Paul Rhoads, clearly trying to run away and hide from the fans that only want to love him and be with him and GOD, WHY DON'T YOU UNDERSTAND THAT?! (John Andrus/Iowa State Daily)
If I retire at Iowa State, I will be a very, very happy man,” Rhoads said. “If it happened, I’d be thrilled to death. Is it probably going to happen? I would just doubt it. That’s a long time to complete.”
Alarmed by what many fans referred to as "mixed signals" from head coach Paul Rhoads, Iowa State fans entered full-blown freak-out mode yesterday. The incident was sparked by an unreturned text message, which reportedly read, "Hey Paul! Do U liek me? Yes/No/Maybe ;-P." When this text went unanswered for several hours, many fans assumed the worst.
"HE'S LEAVING! Oh my god, this is happening, people! Everybody panic RIGHT NOW!" James Wikoff of Huxley, IA said in a statement prepared for the media. Mr. Wikoff went on for several more paragraphs in a similar fashion, and the press release was mottled by what were presumed to be tear stains.
Several fans were less coherent. Amy Goodman, a sophomore at Iowa State, was found bashing her head against the wall of the Campanile Thursday night, while her boyfriend Alan Cardoza could be found screaming obscenities at the sky a few yards away. When he asked how he felt about the interview, junior Jordan Chabon simply stated; "AAAAAAAHHHHHHHHHWWGGGGGGHHHHHHHHHHH!!!!" Mr. Chabon then collapsed into the fetal position on the floor, where he stayed for several minutes.
It should be noted that Paul Rhoads just signed a ten-year, $20 million contract extension last winter that will keep him employed at Iowa State well into the next decade. When asked about his future as coach of the Cyclones in an interview last Wednesday, Rhoads replied, "If I retire at Iowa State, I will be a very, very happy man."
Still, the unreturned text message and the fact that Rhoads has not unequivocally stated that he will never, under any circumstances leave Iowa State has some fans feeling nervous. "I mean, he's leaving the door open, right?" said Paul Tyler, an ISU alumnus from Chicago, IL. "Rhoads says he's happy here, but he hasn't come out and SAID he's not taking another job yet, has he?" When it was pointed out that Rhoads said almost exactly that in the aforementioned interview, Mr. Tyler waved his hands dismissively and returned to hyperventilating into a paper bag.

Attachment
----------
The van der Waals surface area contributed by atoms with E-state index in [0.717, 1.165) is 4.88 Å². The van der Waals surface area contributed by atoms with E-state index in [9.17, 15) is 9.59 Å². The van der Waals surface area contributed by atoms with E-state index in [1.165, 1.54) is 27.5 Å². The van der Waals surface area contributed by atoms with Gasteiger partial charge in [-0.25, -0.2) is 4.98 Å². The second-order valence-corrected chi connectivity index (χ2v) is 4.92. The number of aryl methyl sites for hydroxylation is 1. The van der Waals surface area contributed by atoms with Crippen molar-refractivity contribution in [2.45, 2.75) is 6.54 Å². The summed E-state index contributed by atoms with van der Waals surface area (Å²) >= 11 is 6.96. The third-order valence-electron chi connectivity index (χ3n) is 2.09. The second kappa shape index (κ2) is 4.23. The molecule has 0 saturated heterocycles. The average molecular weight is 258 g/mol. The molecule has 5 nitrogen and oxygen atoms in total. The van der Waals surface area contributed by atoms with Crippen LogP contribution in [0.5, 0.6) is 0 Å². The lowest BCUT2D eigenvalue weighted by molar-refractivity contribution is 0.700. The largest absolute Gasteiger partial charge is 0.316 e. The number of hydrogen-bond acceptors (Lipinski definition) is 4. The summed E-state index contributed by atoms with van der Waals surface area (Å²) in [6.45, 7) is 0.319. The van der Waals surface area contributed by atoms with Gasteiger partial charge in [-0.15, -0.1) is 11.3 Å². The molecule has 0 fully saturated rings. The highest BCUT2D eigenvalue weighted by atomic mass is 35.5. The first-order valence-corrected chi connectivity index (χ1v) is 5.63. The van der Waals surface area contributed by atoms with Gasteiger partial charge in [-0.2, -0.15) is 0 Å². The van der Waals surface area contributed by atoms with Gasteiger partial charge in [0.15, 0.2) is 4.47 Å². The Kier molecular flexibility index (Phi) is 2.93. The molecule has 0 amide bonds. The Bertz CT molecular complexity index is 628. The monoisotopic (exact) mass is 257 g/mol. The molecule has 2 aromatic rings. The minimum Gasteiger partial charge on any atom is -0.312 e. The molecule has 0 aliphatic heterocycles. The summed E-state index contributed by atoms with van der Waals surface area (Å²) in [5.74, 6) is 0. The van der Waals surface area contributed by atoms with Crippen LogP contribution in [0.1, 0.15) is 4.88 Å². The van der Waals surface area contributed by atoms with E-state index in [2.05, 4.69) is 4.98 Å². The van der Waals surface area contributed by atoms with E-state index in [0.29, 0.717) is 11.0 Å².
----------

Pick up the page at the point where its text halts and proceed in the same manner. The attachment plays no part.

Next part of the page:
While most fans have accepted the fact that Paul Rhoads will be the head coach of the Cyclones for the foreseeable future, a vocal minority continues to read into the smallest details of their relationship. "Why won't he just text back?" complained Jennifer Liu, a fan from West Des Moines, IA. "He must be looking for something better. And I know the way other programs look at him. Throwing themselves at him. Boston College and Tennessee are just being shameless about it, too. Those SKANKS."
But readers should remember that this behavior is quite in character for a certain section of the Iowa State fan base. Cyclone message boards exploded with rumors linking Paul Rhoads to the vacant job at the University of Pittsburgh in 2010 and 2011, despite no evidence linking Rhoads to the job. A similar meltdown occurred earlier this year when the charismatic coach refused to comment on his plans for the weekend, and fans were reduced to hysterical sobs in 2009 when Rhoads wouldn't answer the question, "Where is this relationship going?"
"I... just... love... him... SO... much!" Matt Roper of Minneapolis, MN, cried through labored breathing. "What am I going to do without him?! One day he's going to get on that motorcycle and ride off with Maryland, and I'll be ALONE. But I won't let that happen! I'll KILL myself before I let that happen!" At this point this reporter stopped trying to reason with fans and backed slowly out of the room.